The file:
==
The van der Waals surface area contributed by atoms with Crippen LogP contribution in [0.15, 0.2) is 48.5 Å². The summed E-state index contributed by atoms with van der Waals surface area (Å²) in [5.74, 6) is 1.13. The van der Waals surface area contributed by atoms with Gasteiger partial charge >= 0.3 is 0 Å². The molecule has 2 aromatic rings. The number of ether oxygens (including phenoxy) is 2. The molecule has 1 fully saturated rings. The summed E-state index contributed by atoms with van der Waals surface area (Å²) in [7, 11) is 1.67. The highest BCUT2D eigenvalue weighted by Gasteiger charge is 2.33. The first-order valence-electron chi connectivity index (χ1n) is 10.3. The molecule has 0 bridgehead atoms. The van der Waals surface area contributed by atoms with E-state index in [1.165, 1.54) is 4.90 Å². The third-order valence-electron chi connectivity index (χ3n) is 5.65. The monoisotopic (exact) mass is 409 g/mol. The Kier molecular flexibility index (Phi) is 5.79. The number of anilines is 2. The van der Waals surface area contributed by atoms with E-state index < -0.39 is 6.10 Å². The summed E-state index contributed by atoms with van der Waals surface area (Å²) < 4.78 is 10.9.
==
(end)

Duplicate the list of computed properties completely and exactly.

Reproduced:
The van der Waals surface area contributed by atoms with Crippen LogP contribution in [0.15, 0.2) is 48.5 Å². The summed E-state index contributed by atoms with van der Waals surface area (Å²) in [5.74, 6) is 1.13. The van der Waals surface area contributed by atoms with Gasteiger partial charge >= 0.3 is 0 Å². The molecule has 2 aromatic rings. The number of ether oxygens (including phenoxy) is 2. The molecule has 1 fully saturated rings. The summed E-state index contributed by atoms with van der Waals surface area (Å²) in [7, 11) is 1.67. The highest BCUT2D eigenvalue weighted by Gasteiger charge is 2.33. The first-order valence-electron chi connectivity index (χ1n) is 10.3. The molecule has 0 bridgehead atoms. The van der Waals surface area contributed by atoms with E-state index in [1.165, 1.54) is 4.90 Å². The third-order valence-electron chi connectivity index (χ3n) is 5.65. The monoisotopic (exact) mass is 409 g/mol. The Kier molecular flexibility index (Phi) is 5.79. The number of anilines is 2. The van der Waals surface area contributed by atoms with E-state index < -0.39 is 6.10 Å². The summed E-state index contributed by atoms with van der Waals surface area (Å²) < 4.78 is 10.9.